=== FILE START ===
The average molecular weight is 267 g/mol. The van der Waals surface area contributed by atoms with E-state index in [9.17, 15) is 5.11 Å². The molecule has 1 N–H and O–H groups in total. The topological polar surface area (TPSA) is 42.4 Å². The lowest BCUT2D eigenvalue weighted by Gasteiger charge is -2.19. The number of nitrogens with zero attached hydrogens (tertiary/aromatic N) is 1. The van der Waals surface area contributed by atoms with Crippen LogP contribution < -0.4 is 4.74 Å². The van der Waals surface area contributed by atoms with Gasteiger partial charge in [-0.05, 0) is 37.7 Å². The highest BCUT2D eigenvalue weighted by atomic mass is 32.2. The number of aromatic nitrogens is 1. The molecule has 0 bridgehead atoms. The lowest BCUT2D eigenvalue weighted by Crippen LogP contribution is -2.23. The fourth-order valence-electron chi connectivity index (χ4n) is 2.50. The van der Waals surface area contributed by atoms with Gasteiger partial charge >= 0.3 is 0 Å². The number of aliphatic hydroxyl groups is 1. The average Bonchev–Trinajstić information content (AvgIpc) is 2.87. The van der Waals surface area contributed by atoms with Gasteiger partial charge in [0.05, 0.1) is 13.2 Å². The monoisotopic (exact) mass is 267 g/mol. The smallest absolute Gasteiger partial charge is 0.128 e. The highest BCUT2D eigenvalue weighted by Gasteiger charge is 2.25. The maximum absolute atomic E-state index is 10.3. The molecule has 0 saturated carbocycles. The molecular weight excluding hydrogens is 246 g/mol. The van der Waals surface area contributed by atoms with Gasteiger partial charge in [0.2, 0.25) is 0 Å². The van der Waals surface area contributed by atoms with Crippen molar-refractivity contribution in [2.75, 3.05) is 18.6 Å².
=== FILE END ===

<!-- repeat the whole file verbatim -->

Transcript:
The average molecular weight is 267 g/mol. The van der Waals surface area contributed by atoms with E-state index in [9.17, 15) is 5.11 Å². The molecule has 1 N–H and O–H groups in total. The topological polar surface area (TPSA) is 42.4 Å². The lowest BCUT2D eigenvalue weighted by Gasteiger charge is -2.19. The number of nitrogens with zero attached hydrogens (tertiary/aromatic N) is 1. The van der Waals surface area contributed by atoms with Crippen LogP contribution < -0.4 is 4.74 Å². The van der Waals surface area contributed by atoms with Gasteiger partial charge in [-0.05, 0) is 37.7 Å². The highest BCUT2D eigenvalue weighted by atomic mass is 32.2. The number of aromatic nitrogens is 1. The molecule has 0 bridgehead atoms. The lowest BCUT2D eigenvalue weighted by Crippen LogP contribution is -2.23. The fourth-order valence-electron chi connectivity index (χ4n) is 2.50. The van der Waals surface area contributed by atoms with Gasteiger partial charge >= 0.3 is 0 Å². The number of aliphatic hydroxyl groups is 1. The average Bonchev–Trinajstić information content (AvgIpc) is 2.87. The van der Waals surface area contributed by atoms with Gasteiger partial charge in [0.05, 0.1) is 13.2 Å². The monoisotopic (exact) mass is 267 g/mol. The smallest absolute Gasteiger partial charge is 0.128 e. The highest BCUT2D eigenvalue weighted by Gasteiger charge is 2.25. The maximum absolute atomic E-state index is 10.3. The molecule has 0 saturated carbocycles. The molecular weight excluding hydrogens is 246 g/mol. The van der Waals surface area contributed by atoms with Gasteiger partial charge in [0.2, 0.25) is 0 Å². The van der Waals surface area contributed by atoms with Crippen molar-refractivity contribution in [2.75, 3.05) is 18.6 Å².